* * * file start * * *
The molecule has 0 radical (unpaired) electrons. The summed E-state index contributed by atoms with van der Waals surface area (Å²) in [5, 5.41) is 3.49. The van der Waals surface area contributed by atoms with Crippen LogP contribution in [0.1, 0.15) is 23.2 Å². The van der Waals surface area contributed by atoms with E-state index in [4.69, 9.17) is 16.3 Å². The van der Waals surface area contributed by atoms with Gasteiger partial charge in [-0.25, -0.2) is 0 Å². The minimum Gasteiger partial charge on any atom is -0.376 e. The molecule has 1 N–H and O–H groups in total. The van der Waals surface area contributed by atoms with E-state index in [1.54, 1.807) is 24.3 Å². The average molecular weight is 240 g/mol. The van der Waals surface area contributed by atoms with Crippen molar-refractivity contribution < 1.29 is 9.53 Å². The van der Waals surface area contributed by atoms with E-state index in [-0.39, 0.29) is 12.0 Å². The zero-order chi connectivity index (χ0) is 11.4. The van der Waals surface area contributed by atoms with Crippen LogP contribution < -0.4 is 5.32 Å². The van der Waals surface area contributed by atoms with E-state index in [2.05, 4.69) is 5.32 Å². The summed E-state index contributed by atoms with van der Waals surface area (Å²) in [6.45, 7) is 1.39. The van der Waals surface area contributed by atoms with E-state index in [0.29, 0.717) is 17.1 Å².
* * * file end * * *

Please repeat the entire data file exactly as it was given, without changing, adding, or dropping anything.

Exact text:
The molecule has 0 radical (unpaired) electrons. The summed E-state index contributed by atoms with van der Waals surface area (Å²) in [5, 5.41) is 3.49. The van der Waals surface area contributed by atoms with Crippen LogP contribution in [0.1, 0.15) is 23.2 Å². The van der Waals surface area contributed by atoms with E-state index in [4.69, 9.17) is 16.3 Å². The van der Waals surface area contributed by atoms with Gasteiger partial charge in [-0.25, -0.2) is 0 Å². The minimum Gasteiger partial charge on any atom is -0.376 e. The molecule has 1 N–H and O–H groups in total. The van der Waals surface area contributed by atoms with E-state index in [1.54, 1.807) is 24.3 Å². The average molecular weight is 240 g/mol. The van der Waals surface area contributed by atoms with Crippen molar-refractivity contribution < 1.29 is 9.53 Å². The van der Waals surface area contributed by atoms with E-state index in [-0.39, 0.29) is 12.0 Å². The zero-order chi connectivity index (χ0) is 11.4. The van der Waals surface area contributed by atoms with Crippen LogP contribution < -0.4 is 5.32 Å². The van der Waals surface area contributed by atoms with E-state index in [2.05, 4.69) is 5.32 Å². The summed E-state index contributed by atoms with van der Waals surface area (Å²) in [6.45, 7) is 1.39. The van der Waals surface area contributed by atoms with E-state index in [0.29, 0.717) is 17.1 Å².